Album of the Week: Young Fathers | Under the Radar Magazine Under the Radar | Music Blog for the Indie Music Magazine
Thursday, November 30th, 2023  

Album of the Week: Young Fathers

Cocoa Sugar Out Now via Ninja Tune

Mar 09, 2018 Album of the Week
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For this week’s album of the week, we could begin in a tired tirade on how we should forefront any dialogue on resistance, and especially from people of color. And that’s true, but to label Cocoa Sugar as “protest music” would overlook the electrified soul of Young Fathers that swerves in a love-drunk stupor through their 10-year output. Yes, the Scottish trio have some pointed barbs to stab into the eyes of the xenophobic and racist forces that hold the Western world under. But what drives those points deep is the wobbly hammer that forges light and prayer out of their shredded dissonance. And no doubt, while Cocoa Sugar attacks the alt-right with more wonky frequencies and unapologetic stances than ever, it’s alsoin a head-scratching paradoxYoung Fathers’ most accessible and divine banger yet.

Of course, an access ramp for Young Fathers might still be a tiger trap for the uninitiated. Even with all the soulful cries and pithy choruses that now abound in Cocoa Sugar, the trio still churn their soul and gospel roots through a hand-cranked cheese grinder of electronics, exposing raw pulp underneath. Just before they swear by compassion on the piano-laced torch song “Lord,” “Turn” rends apart white saviors and their privilege“don’t you turn my brown eyes blue/I’m nothing like you.” And you can dance like a fool to the brooding EBM pulse of “Wow,” but Young Fathers jab cheekily at the unfounded optimism of sheltered Millennials when they drawl “everything’s so amazing/I’m going to put myself first.”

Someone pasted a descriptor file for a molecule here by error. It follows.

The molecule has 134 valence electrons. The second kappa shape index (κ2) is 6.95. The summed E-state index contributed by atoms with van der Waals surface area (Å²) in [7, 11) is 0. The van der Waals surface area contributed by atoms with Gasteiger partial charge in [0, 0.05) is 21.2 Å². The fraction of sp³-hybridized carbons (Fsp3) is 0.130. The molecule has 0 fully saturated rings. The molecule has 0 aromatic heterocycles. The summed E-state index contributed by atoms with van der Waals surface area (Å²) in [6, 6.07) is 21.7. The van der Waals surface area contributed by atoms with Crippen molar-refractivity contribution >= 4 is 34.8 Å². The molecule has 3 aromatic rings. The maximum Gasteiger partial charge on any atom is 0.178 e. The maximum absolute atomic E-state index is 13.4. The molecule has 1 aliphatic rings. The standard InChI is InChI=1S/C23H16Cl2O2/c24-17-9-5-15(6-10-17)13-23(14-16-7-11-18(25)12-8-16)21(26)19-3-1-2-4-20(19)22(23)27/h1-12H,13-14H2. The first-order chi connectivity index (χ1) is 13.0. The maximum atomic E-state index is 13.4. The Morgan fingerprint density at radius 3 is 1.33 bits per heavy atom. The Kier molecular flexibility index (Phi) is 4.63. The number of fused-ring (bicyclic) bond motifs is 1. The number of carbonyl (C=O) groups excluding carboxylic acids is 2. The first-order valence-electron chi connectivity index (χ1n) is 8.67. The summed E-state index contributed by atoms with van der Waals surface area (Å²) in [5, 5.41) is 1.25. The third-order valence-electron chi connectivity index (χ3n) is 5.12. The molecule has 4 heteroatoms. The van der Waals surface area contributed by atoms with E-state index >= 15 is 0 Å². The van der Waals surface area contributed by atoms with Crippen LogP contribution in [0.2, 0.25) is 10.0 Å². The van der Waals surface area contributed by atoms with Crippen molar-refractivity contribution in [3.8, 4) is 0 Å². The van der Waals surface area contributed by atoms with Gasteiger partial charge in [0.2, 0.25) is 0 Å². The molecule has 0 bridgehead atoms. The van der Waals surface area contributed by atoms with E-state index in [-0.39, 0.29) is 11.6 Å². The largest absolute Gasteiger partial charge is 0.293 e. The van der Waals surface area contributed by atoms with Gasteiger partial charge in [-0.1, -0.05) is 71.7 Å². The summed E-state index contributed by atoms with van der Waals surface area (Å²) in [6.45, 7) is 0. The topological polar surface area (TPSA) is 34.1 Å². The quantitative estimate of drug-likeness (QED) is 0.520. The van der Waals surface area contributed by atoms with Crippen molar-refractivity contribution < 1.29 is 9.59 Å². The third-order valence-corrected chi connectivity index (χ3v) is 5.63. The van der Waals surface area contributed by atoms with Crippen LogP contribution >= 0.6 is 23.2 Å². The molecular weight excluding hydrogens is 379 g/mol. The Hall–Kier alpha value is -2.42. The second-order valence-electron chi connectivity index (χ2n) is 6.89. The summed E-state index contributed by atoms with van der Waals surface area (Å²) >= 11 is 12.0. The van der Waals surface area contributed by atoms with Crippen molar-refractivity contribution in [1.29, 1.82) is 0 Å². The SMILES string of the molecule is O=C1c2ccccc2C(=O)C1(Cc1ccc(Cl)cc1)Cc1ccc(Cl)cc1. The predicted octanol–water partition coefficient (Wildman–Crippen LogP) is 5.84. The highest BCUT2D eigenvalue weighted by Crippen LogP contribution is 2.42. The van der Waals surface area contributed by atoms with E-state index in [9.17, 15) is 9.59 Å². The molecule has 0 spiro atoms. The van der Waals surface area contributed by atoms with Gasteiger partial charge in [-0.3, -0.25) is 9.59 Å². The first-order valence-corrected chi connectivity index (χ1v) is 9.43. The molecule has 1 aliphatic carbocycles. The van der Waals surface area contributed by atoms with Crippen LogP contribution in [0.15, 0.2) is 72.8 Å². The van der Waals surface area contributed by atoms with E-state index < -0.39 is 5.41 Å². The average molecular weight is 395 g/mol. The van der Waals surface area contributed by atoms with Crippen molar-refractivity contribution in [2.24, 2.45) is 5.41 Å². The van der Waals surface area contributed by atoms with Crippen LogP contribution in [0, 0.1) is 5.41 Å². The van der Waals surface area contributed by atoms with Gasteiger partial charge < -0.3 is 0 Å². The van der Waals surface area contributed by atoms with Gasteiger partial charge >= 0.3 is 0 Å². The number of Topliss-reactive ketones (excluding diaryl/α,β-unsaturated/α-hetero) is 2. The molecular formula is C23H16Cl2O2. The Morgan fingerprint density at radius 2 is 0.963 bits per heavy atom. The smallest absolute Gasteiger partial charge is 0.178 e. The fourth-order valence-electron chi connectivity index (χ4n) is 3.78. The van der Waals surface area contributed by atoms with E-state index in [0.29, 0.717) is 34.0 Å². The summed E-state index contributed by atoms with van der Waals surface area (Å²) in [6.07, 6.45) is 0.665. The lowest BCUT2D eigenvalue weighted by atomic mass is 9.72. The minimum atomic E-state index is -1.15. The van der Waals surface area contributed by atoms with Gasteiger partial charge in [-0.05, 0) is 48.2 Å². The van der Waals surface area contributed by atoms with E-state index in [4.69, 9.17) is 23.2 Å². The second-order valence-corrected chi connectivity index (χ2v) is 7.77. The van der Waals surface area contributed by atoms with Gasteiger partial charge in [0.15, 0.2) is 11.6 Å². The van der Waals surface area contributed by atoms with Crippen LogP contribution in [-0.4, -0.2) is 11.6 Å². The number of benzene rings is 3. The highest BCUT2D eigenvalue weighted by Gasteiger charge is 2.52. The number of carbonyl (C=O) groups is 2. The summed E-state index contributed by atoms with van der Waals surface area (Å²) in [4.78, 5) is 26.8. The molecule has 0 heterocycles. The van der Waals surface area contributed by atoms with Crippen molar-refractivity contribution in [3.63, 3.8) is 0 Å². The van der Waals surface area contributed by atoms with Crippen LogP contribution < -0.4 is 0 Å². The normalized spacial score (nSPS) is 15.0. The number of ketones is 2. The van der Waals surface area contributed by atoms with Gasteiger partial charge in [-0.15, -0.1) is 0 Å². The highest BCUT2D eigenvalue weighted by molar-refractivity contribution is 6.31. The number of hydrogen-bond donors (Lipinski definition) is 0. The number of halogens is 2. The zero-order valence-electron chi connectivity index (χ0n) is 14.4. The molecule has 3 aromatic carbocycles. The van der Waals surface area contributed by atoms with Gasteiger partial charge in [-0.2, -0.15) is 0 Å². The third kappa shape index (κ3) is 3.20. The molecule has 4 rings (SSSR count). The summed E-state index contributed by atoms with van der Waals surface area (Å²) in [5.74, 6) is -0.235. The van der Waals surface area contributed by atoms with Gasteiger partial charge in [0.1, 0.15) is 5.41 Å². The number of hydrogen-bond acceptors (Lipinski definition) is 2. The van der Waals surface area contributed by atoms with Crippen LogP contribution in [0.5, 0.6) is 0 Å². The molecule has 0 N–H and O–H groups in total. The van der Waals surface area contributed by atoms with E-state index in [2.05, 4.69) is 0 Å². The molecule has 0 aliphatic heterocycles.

Still, that relentless pruning of artifice is precisely what makes Cocoa Sugar such a righteous service. In what can best be described as “D’Angelo in the pulpit,” “Border Girl” sings Young Fathers’ sweetest praises to immigrants; and right after that, “Holy Ghost” funnels the fanaticism of religion into solidarity with asylum seekers via another baffling but brilliant junkyard of grooves. This ongoing dialogue between old world faith and modern paranoia lends to the pared-back essence of Cocoa Sugar as much as the damaged productionneither relies on tired tropes to elevate your weary mind.

Without a doubt, the disjointed parts of Cocoa Sugar mesh into a beguiling whole. Whether our protagonists throw themselves into floor-filling mayhem (“Toy”) or sunken stomping pop (“In My View”), Young Fathers cram more in three minutes than most bands can state in three years. Tune in and listen up, kidsthis is how you smuggle the revolution to the masses.

Also read our review of Young Fathers’ Cocoa Sugar.

Young Fathers Tour Dates:

03/09 Austin, TX - The New York Time Magazine Showcase
03/20 Birmingham, UK - O2 Institute 2
03/21 London, UK - Roundhouse
03/22 Bristol, UK - Trinity Centre [SOLD OUT]
03/23 Manchester, UK - O2 Ritz
03/24 Glasgow, UK - Barrowland Ballroom [SOLD OUT]
03/28 Dublin, Ireland - Academy
04/06 Brussels, Belgium - AB Box
04/07 Amsterdam, Netherlands - Paradiso Noord
04/09 Berlin, Germany - Columbia Theatre
04/10 Prague, Czech Republic - MeetFactory o.p.s [SOLD OUT]
04/11 Zurich, Switzerland - Rote Fabrik
04/12 Paris, France - La Badaboum
05/01 New York, NY - Elsewhere (Zone One)
05/02 Los Angeles, CA - Moroccan Lounge
05/04 Los Angeles, CA - Hollywood Bowl*
05/05 Los Angeles, CA - Hollywood Bowl*
05/25 London, UK - All Points East
05/26 Belfast, UK - BBC Biggest Weekend Festival
06/15 Mannheim, Germany - Maikmarkt-Gelande
06/15 St Austell, UK - The Eden Project [SOLD OUT] +
06/16 St Austell, UK - The Eden Project [SOLD OUT] +
07/12 Madrid, Spain - Mad Cool Festival 2018
07/14 Bilbao, Spain - BBK Live 2018
07/25 Kiev, Ukraine - Arch Of Diversity
07/27 Moscow, Russia - Park Live Festival 2018
08/30 Thornhill, Scotland - Electric Fields, Drumlanrig Castle

+ with Massive Attack
*with LCD Soundsystem & Yeah Yeah Yeahs

Album of the Week Runner-ups (Also Released This Week):

David Byrne: American Utopia (Todomundo/Nonesuch)

of Montreal: White Is Relic/Irrealis Mood (Polyvinyl)

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